The first major paper from TraCE-21000, published in Science on 17 July, explored the cause of a relatively sharp warming as Earth emerged in fits and starts from the extreme cold of the last ice age. Temperatures first rose during the interval from about 21,000 to 19,000 years ago, then cooled again in the Northern Hemisphere after glacial meltwater weakened the Atlantic Ocean's overturning circulation (sometimes called the conveyor belt). But in a subsequent period called the Bølling-Allerød warming, global sea level rose by some 5 meters (16 feet), and average temperatures in Greenland soared by up to 15°C (27°F) over a period of several hundred years.
Previous studies using simpler models had speculated that a sudden shift in the Atlantic conveyor belt might have caused the Bølling-Allerød warming. However, the new work with the CCSM suggests that a strengthening of the conveyor belt accounted for only about a third of the warming. The rest is explained, according to the authors, by an increase of about 40 parts per million in atmospheric carbon dioxide and the release of heat stored in the ocean over thousands of years.
"Once the glacial melt stopped, the enormous subsurface heat that had accumulated for 3,000 years erupted like a volcano and popped out over decades," says Liu, lead author of the Science paper. "This huge heat flux melted the sea ice and warmed up Greenland."
A workshop in August at NCAR pulled TraCE-21000 participants together to discuss terrestrial vegetation and ecosystem dynamics, and more papers from the project are in the works. One study is looking at the evolution of the hydrological cycle in the tropics, focusing on tropical Africa, where strong monsoons fed lush grasslands across the present-day Sahara thousands of years ago. Another study is comparing the sensitivity of the Earth system derived from proxy data to that in the TraCE-21000 simulation. Deep-ocean processes, including the release of ocean-stored carbon dioxide during deglaciation, are also being examined.
Meanwhile, at Oak Ridge, each week sees hundreds more years of climate coming to life. According to DOE's David Erickson, a coauthor of the July paper in Science, "This collaboration between universities, NCAR, and DOE labs is a perfect example of how science can be advanced through high-performance computing."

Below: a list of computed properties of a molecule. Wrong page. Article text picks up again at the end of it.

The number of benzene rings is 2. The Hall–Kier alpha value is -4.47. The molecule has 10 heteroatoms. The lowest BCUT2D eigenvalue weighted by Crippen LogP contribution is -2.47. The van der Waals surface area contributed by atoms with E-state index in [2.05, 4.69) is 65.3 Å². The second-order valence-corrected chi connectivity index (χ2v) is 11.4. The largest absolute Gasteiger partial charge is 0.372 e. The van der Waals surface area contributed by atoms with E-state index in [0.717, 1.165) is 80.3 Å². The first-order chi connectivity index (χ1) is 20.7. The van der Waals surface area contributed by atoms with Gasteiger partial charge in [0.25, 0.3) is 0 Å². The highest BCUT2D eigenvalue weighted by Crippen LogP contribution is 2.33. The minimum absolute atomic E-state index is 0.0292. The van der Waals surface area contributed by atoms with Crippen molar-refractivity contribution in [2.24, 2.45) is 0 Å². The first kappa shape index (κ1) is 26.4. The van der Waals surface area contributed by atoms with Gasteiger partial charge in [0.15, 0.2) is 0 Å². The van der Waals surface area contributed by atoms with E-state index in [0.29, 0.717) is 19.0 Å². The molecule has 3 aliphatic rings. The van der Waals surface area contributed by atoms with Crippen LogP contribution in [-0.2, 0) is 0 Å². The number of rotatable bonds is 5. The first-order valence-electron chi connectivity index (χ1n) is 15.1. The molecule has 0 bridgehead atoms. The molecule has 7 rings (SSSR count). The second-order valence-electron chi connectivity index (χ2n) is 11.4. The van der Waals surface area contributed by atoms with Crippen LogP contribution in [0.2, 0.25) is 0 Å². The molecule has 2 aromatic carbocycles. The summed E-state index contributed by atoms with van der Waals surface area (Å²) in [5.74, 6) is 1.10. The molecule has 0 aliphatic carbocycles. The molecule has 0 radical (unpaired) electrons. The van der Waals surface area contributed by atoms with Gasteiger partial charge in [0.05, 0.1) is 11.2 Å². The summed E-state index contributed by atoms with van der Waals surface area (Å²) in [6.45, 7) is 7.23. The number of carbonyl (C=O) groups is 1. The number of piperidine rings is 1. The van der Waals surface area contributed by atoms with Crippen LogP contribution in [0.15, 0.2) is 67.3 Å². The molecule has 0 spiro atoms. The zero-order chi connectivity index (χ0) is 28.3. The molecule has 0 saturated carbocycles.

A graduate student and his dream run
Not every doctoral student would be entrusted with keeping an eye on the most complex paleoclimate simulation ever conducted. "It's scary, but also very exciting," says Feng He (left), who is carrying out the TraCE-21000 runs under the supervision of his advisor at the University of Wisconsin-Madison, Zhengyu Liu (right). "This is one of the dream runs for climate modelers."
Feng He and Zhengyu Liu. (Photo by Kathleen Barney.)
Among the ongoing challenges He faces is the need to adjust topography every 500 to 1,000 years of model time to account for ice sheet melt. "That means I need to build a new model case and change both atmosphere and land model code," he says. "There are also hundreds of runs I need to perform to test the sensitivity of the model to freshwater input, as well as the land-sea configuration due to sea-level rise from the retreating glaciers." He has built more than 200 cases and processed close to 100 terabytes of data in his three years of TraCE-21000 work.
Like any grad student, He started out fearing the worst. "The model could basically blow up or crash somewhere in the simulation, or I might mess up some code in the middle and not recall what I was doing wrong." As it turns out, the process has gone relatively smoothly, for which He gives much credit to colleagues. Spending a month at NCAR as the project ginned up, He worked closely with the center's Esther Brady and Robert Tomas. He has also consulted with Tomas, NCAR's Samuel Levis, and DOE's Robert Jacob on issues involving dynamic vegetation and topography, and with NCAR's Lawrence Buja, Jon Wolff, Marianna Vertenstein, and Nan Rosenbloom on how to optimize the computing at Oak Ridge.
Putting a capable doctoral student like He on the project made more sense than using a postdoctoral researcher, according to Liu, since when all is said and done, the computational tasks will end up spanning more than the one or two years of the typical postdoc appointment.
"Feng is a very ambitious graduate student," says Liu. "He complained at first that he was not getting a challenging enough problem for his Ph.D. thesis, so I figured this would be challenging enough."